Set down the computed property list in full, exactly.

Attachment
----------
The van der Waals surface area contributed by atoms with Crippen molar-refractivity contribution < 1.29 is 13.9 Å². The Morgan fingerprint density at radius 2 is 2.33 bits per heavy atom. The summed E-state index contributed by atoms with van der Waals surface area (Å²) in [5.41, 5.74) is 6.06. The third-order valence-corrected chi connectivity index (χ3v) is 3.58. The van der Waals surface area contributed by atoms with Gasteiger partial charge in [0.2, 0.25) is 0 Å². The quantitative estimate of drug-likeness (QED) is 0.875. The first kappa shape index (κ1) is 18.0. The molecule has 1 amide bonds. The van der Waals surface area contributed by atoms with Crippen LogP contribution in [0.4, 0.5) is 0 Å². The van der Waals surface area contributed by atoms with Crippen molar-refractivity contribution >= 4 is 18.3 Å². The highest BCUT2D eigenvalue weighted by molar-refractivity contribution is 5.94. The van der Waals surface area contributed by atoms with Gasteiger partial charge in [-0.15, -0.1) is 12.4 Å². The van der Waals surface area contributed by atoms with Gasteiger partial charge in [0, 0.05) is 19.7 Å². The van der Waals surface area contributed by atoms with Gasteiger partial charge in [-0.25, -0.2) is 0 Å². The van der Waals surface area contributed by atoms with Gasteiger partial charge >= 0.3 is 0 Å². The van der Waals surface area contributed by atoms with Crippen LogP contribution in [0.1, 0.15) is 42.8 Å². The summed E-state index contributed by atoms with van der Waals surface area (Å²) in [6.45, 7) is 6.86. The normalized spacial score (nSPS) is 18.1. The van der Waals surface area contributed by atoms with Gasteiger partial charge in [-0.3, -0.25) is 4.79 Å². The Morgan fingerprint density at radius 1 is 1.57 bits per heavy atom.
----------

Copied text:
The van der Waals surface area contributed by atoms with Crippen molar-refractivity contribution < 1.29 is 13.9 Å². The Morgan fingerprint density at radius 2 is 2.33 bits per heavy atom. The summed E-state index contributed by atoms with van der Waals surface area (Å²) in [5.41, 5.74) is 6.06. The third-order valence-corrected chi connectivity index (χ3v) is 3.58. The van der Waals surface area contributed by atoms with Gasteiger partial charge in [0.2, 0.25) is 0 Å². The quantitative estimate of drug-likeness (QED) is 0.875. The first kappa shape index (κ1) is 18.0. The molecule has 1 amide bonds. The van der Waals surface area contributed by atoms with Crippen LogP contribution in [0.4, 0.5) is 0 Å². The van der Waals surface area contributed by atoms with Crippen molar-refractivity contribution >= 4 is 18.3 Å². The highest BCUT2D eigenvalue weighted by molar-refractivity contribution is 5.94. The van der Waals surface area contributed by atoms with Gasteiger partial charge in [-0.15, -0.1) is 12.4 Å². The van der Waals surface area contributed by atoms with Gasteiger partial charge in [0, 0.05) is 19.7 Å². The van der Waals surface area contributed by atoms with Gasteiger partial charge in [-0.25, -0.2) is 0 Å². The van der Waals surface area contributed by atoms with Gasteiger partial charge >= 0.3 is 0 Å². The van der Waals surface area contributed by atoms with Crippen LogP contribution in [0.1, 0.15) is 42.8 Å². The summed E-state index contributed by atoms with van der Waals surface area (Å²) in [6.45, 7) is 6.86. The normalized spacial score (nSPS) is 18.1. The van der Waals surface area contributed by atoms with Gasteiger partial charge in [-0.3, -0.25) is 4.79 Å². The Morgan fingerprint density at radius 1 is 1.57 bits per heavy atom.